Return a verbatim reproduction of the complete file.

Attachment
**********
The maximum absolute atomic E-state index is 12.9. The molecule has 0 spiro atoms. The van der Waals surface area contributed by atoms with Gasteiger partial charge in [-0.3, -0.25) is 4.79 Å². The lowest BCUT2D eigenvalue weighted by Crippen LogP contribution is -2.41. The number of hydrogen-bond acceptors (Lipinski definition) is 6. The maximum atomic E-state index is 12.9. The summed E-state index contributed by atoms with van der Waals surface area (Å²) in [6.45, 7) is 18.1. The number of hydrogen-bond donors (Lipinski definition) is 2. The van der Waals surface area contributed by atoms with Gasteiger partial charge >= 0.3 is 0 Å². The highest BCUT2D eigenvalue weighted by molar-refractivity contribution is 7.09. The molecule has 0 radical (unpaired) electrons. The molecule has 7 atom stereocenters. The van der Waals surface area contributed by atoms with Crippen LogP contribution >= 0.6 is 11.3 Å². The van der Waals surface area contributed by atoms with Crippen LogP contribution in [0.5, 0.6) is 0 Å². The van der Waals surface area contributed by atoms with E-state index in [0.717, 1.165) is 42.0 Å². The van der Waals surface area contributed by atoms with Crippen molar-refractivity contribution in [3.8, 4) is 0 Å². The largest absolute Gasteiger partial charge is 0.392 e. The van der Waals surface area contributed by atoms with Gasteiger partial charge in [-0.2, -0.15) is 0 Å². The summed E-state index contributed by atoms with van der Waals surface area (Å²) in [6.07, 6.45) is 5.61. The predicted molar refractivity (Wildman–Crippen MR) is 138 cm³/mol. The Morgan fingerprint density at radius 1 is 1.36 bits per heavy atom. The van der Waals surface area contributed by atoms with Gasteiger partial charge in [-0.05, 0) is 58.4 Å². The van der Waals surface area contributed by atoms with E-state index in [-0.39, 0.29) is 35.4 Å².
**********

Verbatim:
The maximum absolute atomic E-state index is 12.9. The molecule has 0 spiro atoms. The van der Waals surface area contributed by atoms with Gasteiger partial charge in [-0.3, -0.25) is 4.79 Å². The lowest BCUT2D eigenvalue weighted by Crippen LogP contribution is -2.41. The number of hydrogen-bond acceptors (Lipinski definition) is 6. The maximum atomic E-state index is 12.9. The summed E-state index contributed by atoms with van der Waals surface area (Å²) in [6.45, 7) is 18.1. The number of hydrogen-bond donors (Lipinski definition) is 2. The van der Waals surface area contributed by atoms with Gasteiger partial charge >= 0.3 is 0 Å². The highest BCUT2D eigenvalue weighted by molar-refractivity contribution is 7.09. The molecule has 0 radical (unpaired) electrons. The molecule has 7 atom stereocenters. The van der Waals surface area contributed by atoms with Crippen LogP contribution >= 0.6 is 11.3 Å². The van der Waals surface area contributed by atoms with Crippen LogP contribution in [0.5, 0.6) is 0 Å². The van der Waals surface area contributed by atoms with E-state index in [0.717, 1.165) is 42.0 Å². The van der Waals surface area contributed by atoms with Crippen molar-refractivity contribution in [3.8, 4) is 0 Å². The largest absolute Gasteiger partial charge is 0.392 e. The van der Waals surface area contributed by atoms with Gasteiger partial charge in [-0.2, -0.15) is 0 Å². The summed E-state index contributed by atoms with van der Waals surface area (Å²) in [6.07, 6.45) is 5.61. The predicted molar refractivity (Wildman–Crippen MR) is 138 cm³/mol. The Morgan fingerprint density at radius 1 is 1.36 bits per heavy atom. The van der Waals surface area contributed by atoms with Gasteiger partial charge in [-0.05, 0) is 58.4 Å². The van der Waals surface area contributed by atoms with E-state index in [-0.39, 0.29) is 35.4 Å².